FIRE is excited to announce that the third installment of the FIRE Debates series will take place at the University of Pennsylvania on Wednesday, March 23, at 7:00 p.m. Eastern in the Harrison Auditorium at the Penn Museum of Archaeology and Anthropology.
Debaters will argue the effectiveness of “hashtag activism.”
Social media hashtags have received both praise and criticism since they were first used in 2007 for advocacy and activism campaigns. Among the most well-known examples of hashtags used to garner support for political or social causes are #BlackLivesMatter, for recent protests regarding racial inequality, and #BringBackOurGirls, which was used after the 2014 kidnappings of Nigerian schoolgirls by Boko Haram. While exploring the complexity of this issue, the two debaters will argue opposing sides of the motion “Hashtag activism garners attention but is not enough for outcomes.”
Arguing for the motion is Zeynep Tufekci. Tufekci is an assistant professor at the University of North Carolina at Chapel Hill and a contributing opinion writer for The New York Times. As a former programmer who now studies how technology and society interact, Tufekci researches the social impacts of technology. She’s also a faculty associate at the Berkman Center for Internet and Society at Harvard University and a former fellow at the Center for Internet Technology Policy at Princeton University. Her topics of interest include politics, civics, movements, and privacy and surveillance, as well as data and algorithms. Tufekci has been following many social movements around the world, including in her home country of Turkey. Her forthcoming book from Yale University Press is tentatively titled Beautiful Tear Gas: The Ecstatic, Fragile Politics of Networked Protest in the 21st Century.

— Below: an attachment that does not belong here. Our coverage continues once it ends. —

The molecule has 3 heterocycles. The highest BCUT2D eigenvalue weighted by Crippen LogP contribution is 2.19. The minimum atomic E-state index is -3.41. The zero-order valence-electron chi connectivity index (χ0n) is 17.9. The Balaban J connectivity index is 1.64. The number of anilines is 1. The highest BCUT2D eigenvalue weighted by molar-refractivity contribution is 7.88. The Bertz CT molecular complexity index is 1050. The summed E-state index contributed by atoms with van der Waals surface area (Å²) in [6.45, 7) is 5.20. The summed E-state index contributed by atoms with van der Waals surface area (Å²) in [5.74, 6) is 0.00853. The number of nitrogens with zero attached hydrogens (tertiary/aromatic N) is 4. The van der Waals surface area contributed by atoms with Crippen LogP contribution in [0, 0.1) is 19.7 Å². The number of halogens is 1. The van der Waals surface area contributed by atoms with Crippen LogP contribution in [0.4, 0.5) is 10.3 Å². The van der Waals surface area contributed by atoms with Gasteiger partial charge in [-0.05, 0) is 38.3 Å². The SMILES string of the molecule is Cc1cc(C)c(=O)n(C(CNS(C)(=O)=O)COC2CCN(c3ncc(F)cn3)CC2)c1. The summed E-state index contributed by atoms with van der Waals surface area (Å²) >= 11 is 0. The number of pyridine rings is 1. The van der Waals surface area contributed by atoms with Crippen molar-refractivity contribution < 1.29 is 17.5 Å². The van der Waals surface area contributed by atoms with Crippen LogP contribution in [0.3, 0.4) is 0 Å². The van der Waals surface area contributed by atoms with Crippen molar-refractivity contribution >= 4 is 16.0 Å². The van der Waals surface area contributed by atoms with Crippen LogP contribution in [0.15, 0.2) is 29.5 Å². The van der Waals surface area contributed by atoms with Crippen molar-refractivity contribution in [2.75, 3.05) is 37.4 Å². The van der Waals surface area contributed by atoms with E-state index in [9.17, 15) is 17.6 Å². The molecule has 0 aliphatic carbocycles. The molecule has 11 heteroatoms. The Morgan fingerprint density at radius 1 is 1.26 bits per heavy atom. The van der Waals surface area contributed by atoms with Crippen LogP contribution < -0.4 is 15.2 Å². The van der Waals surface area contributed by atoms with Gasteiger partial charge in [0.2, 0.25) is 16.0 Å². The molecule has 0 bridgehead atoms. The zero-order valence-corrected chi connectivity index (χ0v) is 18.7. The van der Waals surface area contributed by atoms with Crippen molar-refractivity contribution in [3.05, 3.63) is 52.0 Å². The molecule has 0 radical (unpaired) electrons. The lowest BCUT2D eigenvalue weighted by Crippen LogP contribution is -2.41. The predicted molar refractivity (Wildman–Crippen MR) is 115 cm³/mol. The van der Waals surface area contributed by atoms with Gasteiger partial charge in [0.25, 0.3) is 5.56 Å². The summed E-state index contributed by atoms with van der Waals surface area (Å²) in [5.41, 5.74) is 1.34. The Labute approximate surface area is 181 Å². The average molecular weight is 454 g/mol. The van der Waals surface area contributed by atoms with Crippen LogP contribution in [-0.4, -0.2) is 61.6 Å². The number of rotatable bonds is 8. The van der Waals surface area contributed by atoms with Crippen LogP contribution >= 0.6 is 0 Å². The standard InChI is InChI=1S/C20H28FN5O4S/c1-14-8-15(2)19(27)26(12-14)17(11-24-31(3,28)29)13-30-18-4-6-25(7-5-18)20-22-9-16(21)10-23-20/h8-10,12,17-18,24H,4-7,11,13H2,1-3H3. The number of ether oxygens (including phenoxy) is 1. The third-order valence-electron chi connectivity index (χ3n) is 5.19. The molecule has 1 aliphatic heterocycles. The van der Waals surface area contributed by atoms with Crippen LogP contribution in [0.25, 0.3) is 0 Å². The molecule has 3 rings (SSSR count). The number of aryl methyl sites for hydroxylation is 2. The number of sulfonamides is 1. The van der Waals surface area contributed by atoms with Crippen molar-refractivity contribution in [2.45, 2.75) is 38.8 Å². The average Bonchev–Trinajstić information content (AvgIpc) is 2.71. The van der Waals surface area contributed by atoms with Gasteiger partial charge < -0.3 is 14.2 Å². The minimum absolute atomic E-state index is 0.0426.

Arguing against the motion is educator and community organizer Zellie Imani. Imani has served in diverse K–8 settings as an English and math teacher and as a curriculum developer. Most recently, Imani has been organizing against anti-black state violence with the St. Louis-based Millennial Activists United and #NJShutItDown, a network of college and high school students in New Jersey that “aims to destroy the systematic institution of oppression.” He is also a co-founder of the Black Liberation Collective, an organization of black students dedicated to transforming institutions of higher education through unity, coalition building, direct action, and political education. The group has initiated the #StudentBlackOut movement across campuses in the United States and Canada.